FIRST-AID ITEMS: Protective gloves, antiseptic wipes, tweezers, safety pins, scissors, sterile gauze swabs, cotton tips, iodine swabs or other disinfectant, normal saline 30ml, curved sterile irrigation syringe, elastic gauze bandage (5cmX4m), elastic gauze bandage (7.5cmX4m), crepe bandage 10cm heavy, flexible active strips – steristrips, knuckle dressing, absorbent non-adherent dressing (7.2X5cm), triangle bandage, burn-aid gel sachet, open weave adhesive dressing (10X25cm), alcohol-based disinfectant hand gel, oral rehydration solutions, topical first-aid antiseptic burn cream, throat lozenges. Medications: Paracetamol or Ibuprofen, antihistamine.
My advice: A smartphone is part of a modern first-aid kit. Load yours with your doctors’ business and after-hour contact details, and those of a reputable clinic that provides western-style service medicine at your destination. It saves valuable time if you’ve documented your child’s recent medical history, including immunisations, any routine medication, and their weight (many medications are dosed by weight). Have your health insurance provider’s contact number handy, too.

TIP 5 – Make smart food and water choices – every time

Like rabies, kids are also more susceptible to stomach complaints than adults. Although most tummy bugs disappear in a day or so, they can leave littlies washed out. It’s food rather than water that is generally the cause. When it comes to preparing or buying food, I try to follow the adage: ‘boil it, cook it, peel it, or forget it’. One way to reduce the risk of gastro illnesses is to order food delivered to the table ‘piping hot’. If it’s too hot to eat immediately food is less likely to have been contaminated by insects or unhygienic surfaces or hands. In developing countries in particular, it’s just as important for everyone to get into the habit of washing their hands after visiting the toilet and before eating. If diarrhoea strikes, treat kids with a powdered electrolyte solution, such as Hydrolyte or Gastrolyte, mixed with safe water. (Follow the dosage directions on the pack for the child’s age or weight). Small, frequent sips of an electrolyte solution will help restore salts and maintain hydration. But, if vomiting or diarrhoea becomes continuous, seek prompt medical attention. Read more about safe food and water.
My advice: Be wary of buffet food – especially outdoors. If you must, try to be at the head of the queue, while the food is still fresh. And, avoid garden salads and anything stored in or on ice. And, if in doubt, order from the menu instead.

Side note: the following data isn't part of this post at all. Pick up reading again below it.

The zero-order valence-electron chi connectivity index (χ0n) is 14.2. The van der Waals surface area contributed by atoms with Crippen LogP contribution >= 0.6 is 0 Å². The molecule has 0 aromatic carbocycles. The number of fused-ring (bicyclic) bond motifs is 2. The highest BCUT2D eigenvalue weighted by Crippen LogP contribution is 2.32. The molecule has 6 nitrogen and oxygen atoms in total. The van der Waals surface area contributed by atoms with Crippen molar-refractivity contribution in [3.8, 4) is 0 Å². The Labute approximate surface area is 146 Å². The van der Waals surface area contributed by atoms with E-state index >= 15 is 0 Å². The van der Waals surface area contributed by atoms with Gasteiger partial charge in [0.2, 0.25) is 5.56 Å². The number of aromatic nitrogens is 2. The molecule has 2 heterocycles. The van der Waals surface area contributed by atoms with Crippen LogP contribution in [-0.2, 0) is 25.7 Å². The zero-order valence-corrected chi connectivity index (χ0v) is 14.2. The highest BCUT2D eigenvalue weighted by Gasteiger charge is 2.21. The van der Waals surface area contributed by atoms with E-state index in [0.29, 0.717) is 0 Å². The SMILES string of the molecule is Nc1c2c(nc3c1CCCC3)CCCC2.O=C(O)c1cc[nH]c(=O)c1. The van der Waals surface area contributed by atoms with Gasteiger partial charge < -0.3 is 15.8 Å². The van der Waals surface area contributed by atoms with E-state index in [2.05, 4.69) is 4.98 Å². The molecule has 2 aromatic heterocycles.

TIP 6 – Be well-armed against biting bugs

Insects are smart: You have to outsmart them – especially in tropical countries, where biting bugs carrying dengue fever, malaria, and Chikungunya may be present. If your accommodation won’t be air-conditioned or the windows aren’t screened, kids and adults alike should sleep under bed nets – ideally, treated with a contact insecticide such as permethrin. When you are outdoors, a bassinette or stroller should be well covered with a permethrin-impregnated net. Your next line of defense should be topical insect repellent – one with an effective active ingredient. DEET-based products to a maximum strength of 30 are appropriate for kids aged 6 months or older. Those containing picaridin and IR3535 are also kid-safe. Mosiguard, which contains extracts of lemon eucalyptus, is officially licensed for children over 12 months, but I’ve found it effective on my own kids from 8 months. Read more on protecting your family against biting insects.
My advice: This is when your smart phone comes in handy again. Program it to remind you when to reapply insect repellent and a separate sunscreen. Make sure the repellent is fresh if your family is outside around dawn and dusk: that’s when biting insects are at their hungriest!

Read more on Travelling with Children and call us on 1300 360 164 (toll-free from landlines). We’ll help you keep your little VIPs healthy and safe overseas.